• CS nanoparticles and silver nanoparticles in low concentrations showed antibacterial activity

  • The PLGA nanoparticles and CS nanoparticles complex contributed to cell mineralization and had no cytotoxicity

  • The bone recovery rate of PLGA nanoparticles/CS nanoparticles group was greater than that of PLGA nanoparticles/CS nanoparticles/silver nanoparticles group. Results in both test groups were better than control group

Pereira et al, 2018 In vivo: Evaluation of the effect of metformin hydrochloride-loaded PLGA in a ligature-induced periodontitis model in diabetic rats Metformin hydrochloride 457.1 ± 48.9 nm
  • Metformin-loaded PLGA decreased inflammation (IL-1β and tumor necrosis factor -α), and bone loss

Rizzi et al, 2016 In vitro: Human keratinovytes
Evaluation of proliferative effects of epiregulin- PLGA nanoparticles on human keratinocytes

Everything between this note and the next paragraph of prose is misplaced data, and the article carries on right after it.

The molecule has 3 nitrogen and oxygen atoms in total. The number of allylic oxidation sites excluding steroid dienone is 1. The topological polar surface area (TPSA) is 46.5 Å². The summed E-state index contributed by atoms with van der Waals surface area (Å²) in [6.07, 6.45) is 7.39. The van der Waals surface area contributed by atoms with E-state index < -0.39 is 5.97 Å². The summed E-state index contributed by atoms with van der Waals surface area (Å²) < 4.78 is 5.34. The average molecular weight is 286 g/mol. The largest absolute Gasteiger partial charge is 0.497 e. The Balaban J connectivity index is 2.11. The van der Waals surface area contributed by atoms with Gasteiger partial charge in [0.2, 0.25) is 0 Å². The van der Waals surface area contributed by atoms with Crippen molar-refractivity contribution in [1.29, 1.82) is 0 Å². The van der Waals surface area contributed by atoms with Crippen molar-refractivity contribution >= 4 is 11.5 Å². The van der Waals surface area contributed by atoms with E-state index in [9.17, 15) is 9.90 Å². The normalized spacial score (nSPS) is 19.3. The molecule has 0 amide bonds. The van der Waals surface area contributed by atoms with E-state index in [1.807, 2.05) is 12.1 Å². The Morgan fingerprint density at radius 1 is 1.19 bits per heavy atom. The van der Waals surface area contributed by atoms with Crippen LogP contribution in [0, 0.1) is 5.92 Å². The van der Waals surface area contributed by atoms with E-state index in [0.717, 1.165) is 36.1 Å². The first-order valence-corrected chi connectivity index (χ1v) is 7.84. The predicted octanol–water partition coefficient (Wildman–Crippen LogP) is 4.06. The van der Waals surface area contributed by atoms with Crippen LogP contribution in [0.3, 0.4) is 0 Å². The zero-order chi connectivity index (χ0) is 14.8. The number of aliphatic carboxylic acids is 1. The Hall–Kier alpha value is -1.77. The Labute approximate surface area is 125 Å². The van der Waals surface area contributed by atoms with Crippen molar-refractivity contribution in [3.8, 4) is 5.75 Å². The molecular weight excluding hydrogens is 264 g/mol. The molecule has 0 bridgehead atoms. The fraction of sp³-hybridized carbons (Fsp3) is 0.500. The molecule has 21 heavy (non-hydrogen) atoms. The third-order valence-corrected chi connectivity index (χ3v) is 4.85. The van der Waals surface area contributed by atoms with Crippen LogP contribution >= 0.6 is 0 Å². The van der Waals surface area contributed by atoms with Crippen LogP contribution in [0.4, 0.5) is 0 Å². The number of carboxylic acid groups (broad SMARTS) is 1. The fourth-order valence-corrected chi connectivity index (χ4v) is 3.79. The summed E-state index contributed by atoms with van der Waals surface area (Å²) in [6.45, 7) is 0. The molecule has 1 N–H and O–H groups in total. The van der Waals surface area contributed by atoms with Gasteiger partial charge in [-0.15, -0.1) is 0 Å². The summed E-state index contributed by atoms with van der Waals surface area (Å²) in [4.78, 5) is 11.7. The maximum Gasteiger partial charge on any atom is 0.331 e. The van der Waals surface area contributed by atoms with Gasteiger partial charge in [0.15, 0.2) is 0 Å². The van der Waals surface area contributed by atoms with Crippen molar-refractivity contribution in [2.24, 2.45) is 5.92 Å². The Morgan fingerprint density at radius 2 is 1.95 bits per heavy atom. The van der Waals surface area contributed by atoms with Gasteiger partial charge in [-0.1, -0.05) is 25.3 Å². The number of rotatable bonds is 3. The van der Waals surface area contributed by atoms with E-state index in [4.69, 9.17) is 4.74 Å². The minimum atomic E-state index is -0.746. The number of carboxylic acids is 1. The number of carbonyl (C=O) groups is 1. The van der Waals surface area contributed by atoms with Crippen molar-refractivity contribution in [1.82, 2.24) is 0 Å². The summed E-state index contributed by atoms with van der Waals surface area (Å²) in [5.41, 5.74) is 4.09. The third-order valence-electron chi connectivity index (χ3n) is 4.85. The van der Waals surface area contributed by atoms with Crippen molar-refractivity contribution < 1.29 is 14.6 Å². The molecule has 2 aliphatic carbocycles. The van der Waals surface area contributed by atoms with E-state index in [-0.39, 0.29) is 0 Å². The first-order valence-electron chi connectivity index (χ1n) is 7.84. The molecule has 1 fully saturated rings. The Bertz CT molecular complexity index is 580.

Epiregulin 190–370 nm
  • 50:50 PLGA- nanoparticles exhibited the best dental adhesive ability

  • Epiregulin-loaded nanoparticles increased cell proliferation

Lee et al, 2016 In vitro: human bone marrow-derived osteoblasts; A actinomycetemcomitans and Prevotella nigrescens culture
In vivo: maxillary intrabony defect in dog
Evaluation of cytotoxic effect and alkaline phosphatase activity, as well as antibacterial activity and bone regenerative potential of PLGA–lovastatin–chitosan–tetracycline nanoparticles
Lovastatin-chitosan-tetracycline 105–111 nm
  • PLGA–lovastatin-chitosan–tetracycline nanoparticles showed good biocompatibility, antibacterial activity, and increased alkaline phosphatase activity

  • Increased of new bone formation in defects filled with nanoparticles

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Feb 19, 2022 | Posted by in General Dentistry | Comments Off on Nanomedicine and Periodontal Regenerative Treatment